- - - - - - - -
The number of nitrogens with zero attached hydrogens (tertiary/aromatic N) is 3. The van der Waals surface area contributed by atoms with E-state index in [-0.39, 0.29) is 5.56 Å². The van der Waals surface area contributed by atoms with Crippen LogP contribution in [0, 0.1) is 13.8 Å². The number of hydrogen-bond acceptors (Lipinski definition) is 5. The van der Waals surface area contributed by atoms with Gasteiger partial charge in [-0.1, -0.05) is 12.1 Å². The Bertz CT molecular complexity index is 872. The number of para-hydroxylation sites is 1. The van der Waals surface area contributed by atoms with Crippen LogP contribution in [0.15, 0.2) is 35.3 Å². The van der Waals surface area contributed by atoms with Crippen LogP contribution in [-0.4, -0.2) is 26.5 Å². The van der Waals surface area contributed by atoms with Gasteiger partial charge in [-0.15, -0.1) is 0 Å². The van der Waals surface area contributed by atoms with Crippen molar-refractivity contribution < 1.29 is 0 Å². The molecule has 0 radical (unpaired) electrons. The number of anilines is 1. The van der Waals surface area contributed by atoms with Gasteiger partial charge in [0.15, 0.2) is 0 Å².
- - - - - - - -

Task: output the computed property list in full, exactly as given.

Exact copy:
The number of nitrogens with zero attached hydrogens (tertiary/aromatic N) is 3. The van der Waals surface area contributed by atoms with E-state index in [-0.39, 0.29) is 5.56 Å². The van der Waals surface area contributed by atoms with Crippen LogP contribution in [0, 0.1) is 13.8 Å². The number of hydrogen-bond acceptors (Lipinski definition) is 5. The van der Waals surface area contributed by atoms with Gasteiger partial charge in [-0.1, -0.05) is 12.1 Å². The Bertz CT molecular complexity index is 872. The number of para-hydroxylation sites is 1. The van der Waals surface area contributed by atoms with Crippen LogP contribution in [0.15, 0.2) is 35.3 Å². The van der Waals surface area contributed by atoms with Crippen LogP contribution in [-0.4, -0.2) is 26.5 Å². The van der Waals surface area contributed by atoms with Gasteiger partial charge in [-0.15, -0.1) is 0 Å². The van der Waals surface area contributed by atoms with Crippen molar-refractivity contribution < 1.29 is 0 Å². The molecule has 0 radical (unpaired) electrons. The number of anilines is 1. The van der Waals surface area contributed by atoms with Gasteiger partial charge in [0.15, 0.2) is 0 Å².